Students who are struggling with the process work through another lesson with me in a smaller group. But, here’s the catch, anyone is welcome to join the small group review. We basically break down the first day lesson again a little slower, practicing each step as we go. During this time I can see if there is something getting in the way of learning. This is when I can personalize what they need, like making them a sequence chart for their math book or making a mini chart for the group that they can place in their math books.
Remember, the goal of the lesson is to be able to answer three questions correctly. Nowhere does this mean completely independently without any supports. That is of course the goal, but that will come with time and practice for most students.
It’s time for a quick assessment. Give the class three equations and any supports they need to do them independently from teacher support. Remove extra words or directions from the page so it is simply math equations. Use lots of white space on the page to help keep students from feeling overwhelmed.
Tell your class that everyone can get their tools (we often use our interactive notebooks at our desks as a tool) and get comfortable because everyone will be staying until everyone has answered three questions. Make sure you tell them that it is not a test, but just a check to see what they already know or need to practice.
Give them as much time as they need. Students who finish can just read silently at their spot without moving. This will let the ones who need more time work.
I Can Hear the Doubt
You might be thinking, I don’t have time for all that for every single outcome.
You’re right. You don’t. That would be crazy. This is where your professional judgement comes into play. Think about the outcomes for your subject area. Which ones do your students need in order to be successful in life? Which ones are worth knowing about, but mastery isn’t as important?
Differentiate for the “absolutely must learn and do.” The other outcomes don’t need as much time and attention. For these outcomes you strictly remove barriers. If your students can’t read but you want them to understand a passage from a textbook, read it to the whole class and discuss it so everyone understands. If you have a student that doesn’t understand English, does it matter if they know about the British North America Act today? No, they need to learn basic English, so listening to you and the class talk is all they need from that lesson.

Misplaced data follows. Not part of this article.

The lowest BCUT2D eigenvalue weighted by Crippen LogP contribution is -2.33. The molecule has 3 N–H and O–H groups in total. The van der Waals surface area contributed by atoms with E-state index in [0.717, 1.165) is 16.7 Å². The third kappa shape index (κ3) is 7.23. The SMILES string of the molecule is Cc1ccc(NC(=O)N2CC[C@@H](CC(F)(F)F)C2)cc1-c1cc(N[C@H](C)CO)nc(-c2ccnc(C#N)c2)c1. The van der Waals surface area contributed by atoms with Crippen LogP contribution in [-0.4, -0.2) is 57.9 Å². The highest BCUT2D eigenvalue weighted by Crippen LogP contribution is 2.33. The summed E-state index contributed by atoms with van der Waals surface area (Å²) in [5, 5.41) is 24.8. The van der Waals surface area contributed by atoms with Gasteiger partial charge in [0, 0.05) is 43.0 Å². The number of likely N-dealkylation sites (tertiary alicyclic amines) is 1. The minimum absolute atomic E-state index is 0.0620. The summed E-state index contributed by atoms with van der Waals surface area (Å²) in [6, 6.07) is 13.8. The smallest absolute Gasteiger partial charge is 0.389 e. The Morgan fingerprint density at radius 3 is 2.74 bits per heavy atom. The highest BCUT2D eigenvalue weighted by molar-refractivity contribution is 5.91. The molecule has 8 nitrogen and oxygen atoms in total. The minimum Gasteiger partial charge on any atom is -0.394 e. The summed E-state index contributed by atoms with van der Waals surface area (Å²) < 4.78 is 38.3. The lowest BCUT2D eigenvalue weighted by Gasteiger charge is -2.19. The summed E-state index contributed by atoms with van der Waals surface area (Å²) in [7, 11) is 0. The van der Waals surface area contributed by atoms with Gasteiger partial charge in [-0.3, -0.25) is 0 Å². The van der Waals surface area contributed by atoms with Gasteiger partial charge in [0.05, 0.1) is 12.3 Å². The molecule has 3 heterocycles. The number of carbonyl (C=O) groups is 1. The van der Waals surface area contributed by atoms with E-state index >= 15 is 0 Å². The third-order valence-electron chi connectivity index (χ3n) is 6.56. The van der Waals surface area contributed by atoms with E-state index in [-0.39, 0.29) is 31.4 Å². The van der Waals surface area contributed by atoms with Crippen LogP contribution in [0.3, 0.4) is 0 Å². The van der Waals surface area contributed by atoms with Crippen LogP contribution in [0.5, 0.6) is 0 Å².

Here’s a Friendly Analogy
You know the episode of Friends where Joey writes a reference letter to the adoption agency on behalf of Monica and Chandler? He learns to use a thesaurus and then uses it on every single word so nothing makes sense.
That’s differentiation. It doesn’t make sense for every single outcome.
Back to the math lesson. This is where assessment comes in. These would be my report card comments if it was the end of the term for the multiplication.
Monica can do long multiplication of two digits by two digits independently and accurately without supports or tools.
Rachel can do long multiplication of two digits by two digits independently using a multiplication chart. She needs to continue to memorize her multiplication facts.
Joey can do long multiplication of two digits by two digits with teacher support and tools such as a multiplication chart. He should continue to practice this skill to work toward independence.
Why Did I Include Assessments Here?
If you don’t know where you’re going, how will you know you’re there? I write the possible report card comments during the planning phase. This keeps me clear on the expectations and I don’t even need a test to confirm what I know students can or cannot do. I’ve done that during the lessons.
The only time you need a test is when you don’t know how much they know. Or, if you’re trying to teach them how to write tests.
How to Differentiate With Teaching Strategies
When you’re teaching there are lots of different ways you can teach your students. As you get to know them better, you can change up how you teach to help them learn best. Hint-it’s probably not the way YOU learn best.
- Read it aloud. Not only does this model correct reading and fluency, you can model the thinking process during reading and make sure students are understanding as you go.
- Record yourself. Whether it’s a video or an audio recording, having this can help students who need more time watch/listen again. You can also flip your classroom giving your independent workers a chance to learn on their own.
- Technology and accessibility tools. There are all kinds of apps and tools that can read online material to students. Even having students use this on their own writing can help them in their own editing process.
- Whole Group Instruction can be great as a starting point or wrap up activity. Almost every lesson, unit or activity can start as a whole group activity.
- We save the Small Group Instruction for specific things like Guided Reading, Guided Math, Guided Writing, enrichment activities and remediation or reinforcement activities.
- Hands on activities when it works for the task.
- Project Based Learning is great for students that can manage their time and projects. For the ones that can’t, we support them though guidance, but they are usually so engaged that it’s more of an organization lesson than a teaching lesson.
- Independent study can be great for students that want to extend their learning. The best part of this one-they come up with the what and the how. You just give them a time to share what they’ve learned.
- Mix it up whenever and however you can. If a student struggles in math but is a strong reader, then make sure they are with like-minded learners depending on the needs for that subject and that activity. Slower learners can learn from faster learners and faster learners can learn from slower learners.
- Avoid peer teaching where it’s unbalanced. This means, pair kids up with similar abilities rather than a strong skill set with a weaker one. Balance it out so everyone feels like they have a strength.
It feels like this is only the tip of the differentiation iceberg. Be sure to check out some of our other posts on differentiation. Debunking Five Differentiation Myths and How to Differentiate Your Instruction which have even more tips for you.
If you are struggling with differentiation in your classroom, please reach out to us. This is our passion and we feel wholeheartedly that all students deserve differentiation, but all teachers deserve a life.
Let us know what is working or what isn’t, in the comments below.